The Alternative Trinity: Gnostic Heresy in Marlowe, Milton, and Blake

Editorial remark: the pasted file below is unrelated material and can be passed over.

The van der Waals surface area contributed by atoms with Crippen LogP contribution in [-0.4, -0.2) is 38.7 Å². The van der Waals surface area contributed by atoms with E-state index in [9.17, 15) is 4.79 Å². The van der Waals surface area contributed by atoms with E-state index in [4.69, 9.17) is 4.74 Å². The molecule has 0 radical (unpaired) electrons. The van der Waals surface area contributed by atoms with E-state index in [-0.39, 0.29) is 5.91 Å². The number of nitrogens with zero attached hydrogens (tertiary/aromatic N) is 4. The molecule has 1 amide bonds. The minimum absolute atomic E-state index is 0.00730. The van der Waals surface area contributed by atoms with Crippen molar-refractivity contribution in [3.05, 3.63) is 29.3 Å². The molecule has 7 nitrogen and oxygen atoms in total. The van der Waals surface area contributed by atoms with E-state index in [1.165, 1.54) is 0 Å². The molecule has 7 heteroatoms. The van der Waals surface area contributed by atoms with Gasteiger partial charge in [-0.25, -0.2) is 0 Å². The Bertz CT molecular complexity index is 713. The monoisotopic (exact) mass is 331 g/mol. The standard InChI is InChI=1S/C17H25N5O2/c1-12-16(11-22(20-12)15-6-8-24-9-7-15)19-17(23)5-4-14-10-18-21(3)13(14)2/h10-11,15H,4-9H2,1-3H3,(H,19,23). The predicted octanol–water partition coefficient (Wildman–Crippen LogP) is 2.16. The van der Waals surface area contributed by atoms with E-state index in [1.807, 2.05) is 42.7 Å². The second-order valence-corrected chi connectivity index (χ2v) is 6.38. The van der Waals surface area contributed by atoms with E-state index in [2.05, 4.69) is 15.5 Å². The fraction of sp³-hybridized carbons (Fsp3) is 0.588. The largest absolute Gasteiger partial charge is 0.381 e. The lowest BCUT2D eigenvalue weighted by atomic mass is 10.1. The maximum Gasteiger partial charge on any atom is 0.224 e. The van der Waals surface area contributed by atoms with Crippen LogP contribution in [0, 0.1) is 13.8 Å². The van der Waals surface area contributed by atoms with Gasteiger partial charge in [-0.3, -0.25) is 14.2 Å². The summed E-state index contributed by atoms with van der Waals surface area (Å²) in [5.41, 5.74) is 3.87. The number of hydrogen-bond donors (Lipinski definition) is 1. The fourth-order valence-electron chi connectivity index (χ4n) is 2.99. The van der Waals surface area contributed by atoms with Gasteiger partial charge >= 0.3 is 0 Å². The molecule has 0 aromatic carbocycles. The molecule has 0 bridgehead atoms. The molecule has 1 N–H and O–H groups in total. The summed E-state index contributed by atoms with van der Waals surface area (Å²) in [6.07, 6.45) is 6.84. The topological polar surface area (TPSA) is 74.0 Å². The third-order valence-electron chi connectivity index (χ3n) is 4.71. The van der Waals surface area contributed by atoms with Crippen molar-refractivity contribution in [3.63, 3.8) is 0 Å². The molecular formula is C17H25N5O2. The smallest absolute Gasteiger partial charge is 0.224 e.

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The Trinity of orthodox Christianity is harmonious. The Trinity for Blake is, conspicuously, not a happy family: the Father and the Son do not get on. It might be thought that so cumbersome a notion is inconceivable before the rise of Romanticism but the Ophite Gnostics of the second century AD appear to have thought that God the Father was a jealous tyrant because he forbade Adam and Eve to eat from the Tree of Knowledge and that the serpent, who led the way to the Tree of Knowledge, was really Christ. This book explores the possibility of an underground `perennial heresy', linking the Ophites to Blake. The `alternative Trinity' is intermittently visible in Marlowe's Doctor Faustus and even in Milton's Paradise Lost. Blake's notorious detection of a pro-Satan anti-poem, latent in this `theologically patriarchal' epic is less capricious, better grounded historically and philosophically, than is commonly realised.